amparito (part 1)


Here is a song I love for many reasons.

Amparito by La Superbanda


Foreigner goes to Barranquilla, falls in love with a beautiful woman on the dance floor, she disappears, and now he’s looking for her all over Colombia to marry her.

There’s a funny version of this song by Don Medardo y sus Player’s where she whispers in his ear: “you ecuadorians have some game in your hips!” I have to wonder, are you in on the joke, Medardo? I have nothing but love for you guys, but I have to break it to you: a barranquillera who says that is messing with you.

“Sama”, Ensemble Instrumentale National du Mali


This 1977 recording brought together many of Mali’s finest singers and musicians, at a time when the country had not yet celebrated twenty-years of independence. Groups like this one were part of a larger project of nation-building, creating a Malian musical identity out of many different ethnic traditions: Griot, Malenke, Wassolu, and others. Though the Ensemble used traditional instruments, it was doing something very bold: making music for a new country to call its own. It featured vocalists Hawa Drame, Mande Kouyate, and Cumba Sidibe (who passed away a little over a year ago in New York City); and musicians like Djelimbadj Sisoko, probably better known as a member of Bamako’s famous Rail Band.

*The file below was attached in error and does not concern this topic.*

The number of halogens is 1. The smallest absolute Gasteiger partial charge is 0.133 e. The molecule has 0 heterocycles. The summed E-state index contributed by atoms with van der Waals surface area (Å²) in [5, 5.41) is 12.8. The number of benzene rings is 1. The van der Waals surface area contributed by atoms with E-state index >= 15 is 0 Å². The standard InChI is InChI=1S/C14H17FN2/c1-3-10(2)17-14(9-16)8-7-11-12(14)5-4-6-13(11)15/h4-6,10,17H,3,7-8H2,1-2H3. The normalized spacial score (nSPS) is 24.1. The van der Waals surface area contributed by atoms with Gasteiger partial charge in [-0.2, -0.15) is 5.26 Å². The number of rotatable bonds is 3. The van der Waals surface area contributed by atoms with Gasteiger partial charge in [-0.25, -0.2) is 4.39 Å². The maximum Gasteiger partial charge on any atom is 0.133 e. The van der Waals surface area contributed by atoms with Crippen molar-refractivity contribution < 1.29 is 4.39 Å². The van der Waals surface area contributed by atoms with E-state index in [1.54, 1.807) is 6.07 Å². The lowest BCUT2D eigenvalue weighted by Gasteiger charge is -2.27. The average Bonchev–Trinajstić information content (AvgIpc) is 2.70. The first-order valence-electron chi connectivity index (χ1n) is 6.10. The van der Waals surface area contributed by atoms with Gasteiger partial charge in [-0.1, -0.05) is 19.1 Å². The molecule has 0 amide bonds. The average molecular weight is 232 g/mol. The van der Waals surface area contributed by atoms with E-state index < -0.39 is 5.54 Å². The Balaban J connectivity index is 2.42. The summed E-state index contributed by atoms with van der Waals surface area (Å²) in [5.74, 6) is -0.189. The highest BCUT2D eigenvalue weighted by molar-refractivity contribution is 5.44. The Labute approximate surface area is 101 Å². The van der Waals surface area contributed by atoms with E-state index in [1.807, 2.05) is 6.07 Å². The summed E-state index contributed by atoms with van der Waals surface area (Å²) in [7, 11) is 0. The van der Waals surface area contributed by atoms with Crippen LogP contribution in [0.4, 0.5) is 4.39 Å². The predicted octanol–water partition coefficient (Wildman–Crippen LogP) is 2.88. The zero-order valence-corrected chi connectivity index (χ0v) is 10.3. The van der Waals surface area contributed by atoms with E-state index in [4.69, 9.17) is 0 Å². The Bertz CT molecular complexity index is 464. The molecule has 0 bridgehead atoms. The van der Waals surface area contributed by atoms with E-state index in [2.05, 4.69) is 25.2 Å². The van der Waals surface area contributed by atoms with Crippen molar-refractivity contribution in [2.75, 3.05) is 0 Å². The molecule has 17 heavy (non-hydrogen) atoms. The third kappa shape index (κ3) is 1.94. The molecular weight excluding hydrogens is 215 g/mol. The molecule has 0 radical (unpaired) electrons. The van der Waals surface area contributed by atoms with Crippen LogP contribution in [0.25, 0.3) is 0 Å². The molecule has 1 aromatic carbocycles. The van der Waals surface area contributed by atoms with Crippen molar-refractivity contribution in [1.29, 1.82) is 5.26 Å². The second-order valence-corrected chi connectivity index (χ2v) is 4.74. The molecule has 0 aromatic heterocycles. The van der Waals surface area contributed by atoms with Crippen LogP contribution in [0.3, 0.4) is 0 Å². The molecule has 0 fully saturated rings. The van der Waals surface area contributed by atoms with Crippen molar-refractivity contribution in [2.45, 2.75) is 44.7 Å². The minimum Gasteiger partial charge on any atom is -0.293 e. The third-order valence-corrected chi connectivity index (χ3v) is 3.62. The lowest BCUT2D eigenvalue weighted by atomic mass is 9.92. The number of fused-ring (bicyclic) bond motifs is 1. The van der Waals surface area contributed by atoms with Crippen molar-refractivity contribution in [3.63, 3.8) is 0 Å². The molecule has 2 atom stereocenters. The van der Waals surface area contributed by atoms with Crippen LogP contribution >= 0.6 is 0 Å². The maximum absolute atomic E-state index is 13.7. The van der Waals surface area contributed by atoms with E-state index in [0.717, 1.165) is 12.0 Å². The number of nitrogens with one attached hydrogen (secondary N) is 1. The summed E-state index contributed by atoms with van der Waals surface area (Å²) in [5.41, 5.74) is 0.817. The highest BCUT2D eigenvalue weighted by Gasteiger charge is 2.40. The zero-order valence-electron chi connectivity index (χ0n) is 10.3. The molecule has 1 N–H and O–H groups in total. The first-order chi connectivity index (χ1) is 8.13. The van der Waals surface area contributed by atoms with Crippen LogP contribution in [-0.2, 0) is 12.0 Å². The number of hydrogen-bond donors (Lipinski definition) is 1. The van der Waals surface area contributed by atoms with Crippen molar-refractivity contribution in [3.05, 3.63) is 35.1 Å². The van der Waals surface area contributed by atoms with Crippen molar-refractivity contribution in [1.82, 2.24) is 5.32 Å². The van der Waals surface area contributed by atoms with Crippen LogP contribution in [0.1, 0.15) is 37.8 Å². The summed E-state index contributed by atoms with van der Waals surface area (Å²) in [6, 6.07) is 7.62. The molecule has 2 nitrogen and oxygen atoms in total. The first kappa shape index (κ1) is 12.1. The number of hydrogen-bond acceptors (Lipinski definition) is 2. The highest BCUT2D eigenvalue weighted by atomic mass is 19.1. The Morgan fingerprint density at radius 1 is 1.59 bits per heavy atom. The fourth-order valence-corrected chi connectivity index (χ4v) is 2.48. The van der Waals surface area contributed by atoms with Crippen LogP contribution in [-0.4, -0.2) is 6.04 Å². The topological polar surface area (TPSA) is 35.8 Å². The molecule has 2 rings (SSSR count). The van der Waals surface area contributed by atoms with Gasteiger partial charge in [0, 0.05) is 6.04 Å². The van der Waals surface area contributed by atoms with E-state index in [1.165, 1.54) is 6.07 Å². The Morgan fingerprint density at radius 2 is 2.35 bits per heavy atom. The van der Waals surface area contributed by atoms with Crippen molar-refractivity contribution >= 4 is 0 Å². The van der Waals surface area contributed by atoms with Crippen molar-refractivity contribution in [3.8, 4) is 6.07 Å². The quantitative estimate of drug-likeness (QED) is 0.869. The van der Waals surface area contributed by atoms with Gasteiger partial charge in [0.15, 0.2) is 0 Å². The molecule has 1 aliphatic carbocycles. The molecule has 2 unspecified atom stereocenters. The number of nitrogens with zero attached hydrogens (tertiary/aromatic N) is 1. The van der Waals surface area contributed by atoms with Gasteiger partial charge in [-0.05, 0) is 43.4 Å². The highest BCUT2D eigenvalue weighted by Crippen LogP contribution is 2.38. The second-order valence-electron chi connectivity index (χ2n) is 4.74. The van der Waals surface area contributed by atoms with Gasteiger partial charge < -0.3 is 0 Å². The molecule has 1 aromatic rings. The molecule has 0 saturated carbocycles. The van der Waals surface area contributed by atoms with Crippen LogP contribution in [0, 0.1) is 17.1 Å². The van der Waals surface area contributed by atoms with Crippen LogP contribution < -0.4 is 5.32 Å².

Sama by Ensemble Instrumental National Du Mali


In the course of my “research” (not sure if you can really call it that…), I came across a Dutch blog called World Service, which I recommend.




“El tornillo,” Orq. Show Sinfonica Sunicancha Huarochiri


A few months ago, I posted this track, “Consuelo mio” by Orquesta Show Sinfonica Sunicancha Huarochiri. It’s still one of my favorite Pelanga songs, one I always try to sneak into rotation at a party. In Lima, I went in search of anything else by this group, and came across this: Los Ases de Huarochiri.

This album is a bit different from the other one, Cumbias, Mambos, y Salsas al estio de mi tierra (can’t say the first one, since I don’t really know which came first…), more Andean, less tropical. Musically, it’s all over the map: polkas, huaynos, cumbias, tracks (like this one) that feature a lot of guitar, and even a few with an acoustic guitar, accordion and very little in the way of horns. Here’s a sample from side b.

An added (non-musical) bonus: the third guy form the right looks exactly like my brother-in-law PJ. Maybe I’ll ask him which album came first, and why the band can’t decide on a style.

El Tornillo by Orquesta Show Sinfonica Sunicancha Huarochiri

El Tornillo